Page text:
In the area of Salento, Puglia, we visited a Buffalo Mozzarella maker and farm. La Masseria San Biagio is an old farmhouse that now supports a water buffalo herd and creamery as well as extensive wild herb and vegetable gardens, a young fruit orchard, and an educational farm.
The day we visited we found ourselves the happy witnesses to a baby water buffalo's first steps! I know we'll see many births and first hobbles in our future, but I'm positive that this one will hold a special place with me. After a chat about the Masseria and a walk through their fascinating and madly deliciously smelling gardens, Davide, one of the farmers, told us about the calf that had just been born. He brought us over to a secluded area padded with fresh straw where the most beautiful, doe-eyed, knock-kneed, dewy nosed little creature lay blinking while it's enormous wild eyed and dramatically majestic mother paused from nuzzling and licking it to circle her calf before tossing her fur around and taking one or two "don't mess with my baby!" steps towards us.
Apparently not all water buffalo calves are as cute as this one. Davide's daughters had come along with us (they had fun giving us little facts on all of the animals) and couldn't stop "che bella!"-ing. Although no one had determined the sex yet the girls decided that it must be a she. Davide told us that some of them are pretty ugly. I really have a hard time believing him! Look at this face...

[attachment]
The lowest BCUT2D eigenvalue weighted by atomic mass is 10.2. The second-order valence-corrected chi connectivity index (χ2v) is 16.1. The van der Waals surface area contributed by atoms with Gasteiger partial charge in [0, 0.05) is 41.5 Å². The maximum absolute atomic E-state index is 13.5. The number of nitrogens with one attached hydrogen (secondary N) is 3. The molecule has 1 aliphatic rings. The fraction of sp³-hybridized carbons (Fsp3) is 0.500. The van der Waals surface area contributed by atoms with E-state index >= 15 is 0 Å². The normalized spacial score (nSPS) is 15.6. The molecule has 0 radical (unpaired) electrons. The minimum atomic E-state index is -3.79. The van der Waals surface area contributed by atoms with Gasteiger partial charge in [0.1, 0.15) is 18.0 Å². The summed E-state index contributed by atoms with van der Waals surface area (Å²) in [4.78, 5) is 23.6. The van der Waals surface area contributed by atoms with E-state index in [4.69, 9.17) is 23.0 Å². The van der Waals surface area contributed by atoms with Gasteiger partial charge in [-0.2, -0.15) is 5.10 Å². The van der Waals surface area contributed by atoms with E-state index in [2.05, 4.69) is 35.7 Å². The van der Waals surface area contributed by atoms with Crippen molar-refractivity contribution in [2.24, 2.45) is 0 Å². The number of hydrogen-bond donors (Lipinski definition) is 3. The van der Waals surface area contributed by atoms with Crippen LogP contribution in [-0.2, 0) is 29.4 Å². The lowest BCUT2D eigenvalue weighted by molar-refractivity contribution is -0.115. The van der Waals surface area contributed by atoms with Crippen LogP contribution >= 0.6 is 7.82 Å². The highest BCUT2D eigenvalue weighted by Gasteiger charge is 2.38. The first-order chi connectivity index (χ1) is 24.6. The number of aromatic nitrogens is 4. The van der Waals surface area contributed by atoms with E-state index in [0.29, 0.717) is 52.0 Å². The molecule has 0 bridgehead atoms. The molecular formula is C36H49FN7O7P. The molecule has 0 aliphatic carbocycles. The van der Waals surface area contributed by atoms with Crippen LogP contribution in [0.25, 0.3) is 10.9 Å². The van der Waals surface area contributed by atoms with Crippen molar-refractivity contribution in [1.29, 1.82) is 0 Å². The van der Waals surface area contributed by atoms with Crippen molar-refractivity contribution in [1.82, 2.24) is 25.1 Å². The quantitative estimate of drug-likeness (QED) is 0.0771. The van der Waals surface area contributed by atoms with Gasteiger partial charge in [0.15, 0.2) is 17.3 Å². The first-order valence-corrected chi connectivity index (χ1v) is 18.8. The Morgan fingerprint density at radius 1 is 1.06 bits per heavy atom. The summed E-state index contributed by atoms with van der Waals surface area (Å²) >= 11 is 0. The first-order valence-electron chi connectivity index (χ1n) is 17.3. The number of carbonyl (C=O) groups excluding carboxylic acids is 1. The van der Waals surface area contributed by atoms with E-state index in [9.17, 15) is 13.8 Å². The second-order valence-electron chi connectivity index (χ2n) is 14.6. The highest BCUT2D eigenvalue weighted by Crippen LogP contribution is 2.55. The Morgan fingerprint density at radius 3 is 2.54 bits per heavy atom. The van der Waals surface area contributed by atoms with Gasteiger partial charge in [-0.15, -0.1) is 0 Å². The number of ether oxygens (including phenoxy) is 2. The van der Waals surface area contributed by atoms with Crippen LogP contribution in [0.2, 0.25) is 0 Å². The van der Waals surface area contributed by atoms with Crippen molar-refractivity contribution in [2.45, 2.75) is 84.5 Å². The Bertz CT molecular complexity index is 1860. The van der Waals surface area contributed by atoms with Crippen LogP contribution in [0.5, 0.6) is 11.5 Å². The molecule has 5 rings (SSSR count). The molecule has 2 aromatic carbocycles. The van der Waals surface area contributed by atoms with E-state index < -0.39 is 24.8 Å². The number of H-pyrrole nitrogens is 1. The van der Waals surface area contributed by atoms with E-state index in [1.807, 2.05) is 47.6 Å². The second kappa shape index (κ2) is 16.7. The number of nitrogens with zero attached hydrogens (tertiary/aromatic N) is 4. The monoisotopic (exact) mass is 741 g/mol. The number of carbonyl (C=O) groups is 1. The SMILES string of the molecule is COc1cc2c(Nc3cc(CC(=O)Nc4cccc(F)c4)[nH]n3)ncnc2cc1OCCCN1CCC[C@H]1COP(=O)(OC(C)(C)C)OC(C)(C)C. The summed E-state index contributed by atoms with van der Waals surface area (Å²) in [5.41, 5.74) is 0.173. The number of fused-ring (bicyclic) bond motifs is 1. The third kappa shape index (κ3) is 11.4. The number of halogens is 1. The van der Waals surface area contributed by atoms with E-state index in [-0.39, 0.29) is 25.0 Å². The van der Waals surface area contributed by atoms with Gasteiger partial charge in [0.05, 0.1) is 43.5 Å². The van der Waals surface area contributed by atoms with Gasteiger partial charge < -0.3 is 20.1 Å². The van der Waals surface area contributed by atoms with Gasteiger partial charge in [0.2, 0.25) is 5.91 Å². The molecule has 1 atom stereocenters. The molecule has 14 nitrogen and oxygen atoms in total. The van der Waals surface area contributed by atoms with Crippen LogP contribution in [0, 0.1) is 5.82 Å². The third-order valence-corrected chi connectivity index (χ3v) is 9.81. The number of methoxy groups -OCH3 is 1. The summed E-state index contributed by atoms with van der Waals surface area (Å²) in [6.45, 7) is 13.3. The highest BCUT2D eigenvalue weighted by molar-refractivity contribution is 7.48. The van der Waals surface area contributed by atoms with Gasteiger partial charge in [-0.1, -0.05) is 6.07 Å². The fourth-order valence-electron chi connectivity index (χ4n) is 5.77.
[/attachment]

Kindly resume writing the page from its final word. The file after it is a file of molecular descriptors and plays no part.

We watched for several minutes before the calf started to rock a bit from side to side, lengthened one of it's front legs, and then tucked it beneath it's chest. After a little more rocking and slow wiggling, the calf had her other front leg under her as well. As she started to lean forward and push up, her momma gave her a gentle nudge on the rump, coaxing her along.
Swaying precariously but with Mom helping her to balance with little nuzzles, she made her way up. Finally standing, the calf looked like a 4 legged tripod - hooves splayed out in all directions!
Big momma moved back in and gently helped the calf move her feet under her until finally, she was standing sturdily.
On another note - I hope all of you are well and hanging in there after the hurricane. My home state of VT has been hit pretty hard. Farms have lost crops and animals and the raging flooded rivers have washed away roads, creating over 10 stranded "island" communities (my Brother is stuck in one but safe and living wild!). Seeing the pictures my parents have sent is even more surreal after having just been there 2 weeks ago for our wedding. I know a lot of other areas have had similar experiences and our hearts go out to you!
Zero Waste Shipping Primer
Did you know that we can ship your order with minimal or no waste? You may have seen our “Zero Waste Shipping” option...
4 Steps To My Best Winter Skin (And Self)
For so many years I just accepted that Fall and Winter were bad times for my skin and, well, me. Dry air combined wit...
Why Breast Cancer Research?
The lovely smiling person smooching a goat and making Hand-Aid above is Kathryn. She was our first-ever hire - the fi...